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Thread: Old Lathe Electrical Question

  1. #1
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    Old Lathe Electrical Question

    Hello,

    I purchased an old Oliver lathe a number of years ago, and it came with a DC motor and a controller/converter that lets me adjust the speed. While using it recently, I experienced a slight shock when running the lathe and touching the tailstock screw handle with my right arm. While running, i connected a volt meter to the chromed handle and the outlet box and got a reading of 55 volts. This number drops to 5 volts if I stop the rotation and drops to 0 volts if I turn off the power to the controller/converter. Is this a grounding issue? A few photos have been included.

    Thanks,
    Steve

    IMG_4597.jpgIMG_4596.jpgIMG_4595.jpgIMG_4594.jpg

  2. #2
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    55 volts is a lot. Sending that to a ground rod should trip the breaker shouldn't it? Is that 55 volts AC or DC?
    Last edited by Richard Coers; 05-15-2022 at 6:04 PM.

  3. #3
    After we had a lightning strike on a jobsite I was working on, I got a 50 volt reading to ground on the doorknob of the iron workers trailer. The trailer was properly grounded but nothing tripped. (long story)

    It's possible your lathe has an open leg or at least a leg that has more resistance in it than the ground. Check all the wiring connections and the wiring itself. Look for anything that's loose or any wire that may have a nick in it.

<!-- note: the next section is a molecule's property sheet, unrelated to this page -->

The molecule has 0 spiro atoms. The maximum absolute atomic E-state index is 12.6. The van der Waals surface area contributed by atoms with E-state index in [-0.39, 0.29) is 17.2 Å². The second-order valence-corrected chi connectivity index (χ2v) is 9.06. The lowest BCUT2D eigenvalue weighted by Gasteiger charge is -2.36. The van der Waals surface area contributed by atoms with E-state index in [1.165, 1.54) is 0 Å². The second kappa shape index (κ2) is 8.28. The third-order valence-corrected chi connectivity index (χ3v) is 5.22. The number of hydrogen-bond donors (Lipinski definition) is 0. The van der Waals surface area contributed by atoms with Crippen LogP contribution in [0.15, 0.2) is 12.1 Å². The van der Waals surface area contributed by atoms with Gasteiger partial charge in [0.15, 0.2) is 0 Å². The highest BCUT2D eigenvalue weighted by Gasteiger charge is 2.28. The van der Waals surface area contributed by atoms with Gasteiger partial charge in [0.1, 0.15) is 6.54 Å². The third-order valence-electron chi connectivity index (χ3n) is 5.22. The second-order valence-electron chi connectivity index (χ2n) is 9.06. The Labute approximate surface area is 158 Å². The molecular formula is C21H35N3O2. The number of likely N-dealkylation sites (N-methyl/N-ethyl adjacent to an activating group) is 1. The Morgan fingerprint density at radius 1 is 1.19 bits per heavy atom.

“Travel is fatal to prejudice, bigotry, and narrow-mindedness..." - Mark Twain

  4. #4
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    Steve, What is the primary voltage of your DC motor controller? If it is 120 volts, it could be a result of the rectifier creating a neutral - ground short. Neutral AC and negative DC are not synonymous.

    Screen Shot 2022-05-15 at 8.33.17 PM.png
    Last edited by Maurice Mcmurry; 05-15-2022 at 9:39 PM.
    Best Regards, Maurice

  5. #5
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    The DC motor controller is plugged into a 240 volt outlet. The 58 volt readout was measured with the meter in AC mode. Thanks to everyone who has responded!
    Last edited by Steve Kirincich; 05-16-2022 at 7:14 AM.

  6. #6
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    Does the machine have only the DC motor?
    Best Regards, Maurice

  7. #7
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    The DC motor is the only motor and gets powered by a rectifier.

  8. #8
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    I checked the wiring and then checked with the volt meter. Perhaps magic but I now do not get any strange voltage readings.

  9. #9
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    It is a quirky mystery that I just like to think about. Is any dust collection connected? Were any other appliances running when you got shocked? I had some clients who had electrical problems that occurred when the electric cloths dryer was running. Turns out the neutral wire of the direct burial service entrance had turned into dust, the running dryer, completing the circuit, exposed the problem.
    Last edited by Maurice Mcmurry; 05-16-2022 at 9:23 PM.
    Best Regards, Maurice

  10. #10
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    I am fairly certain that no other appliances were running at the time, but since the problem mysteriously disappeared, I am assuming that it will rear its ugly head eventually.

    Thanks!

  11. #11
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    Did you ever call your utility company? They could certify the lines up to your house and probably verify the connection at the house and might just include viability of the major ground rod and connection by the meter.

  12. #12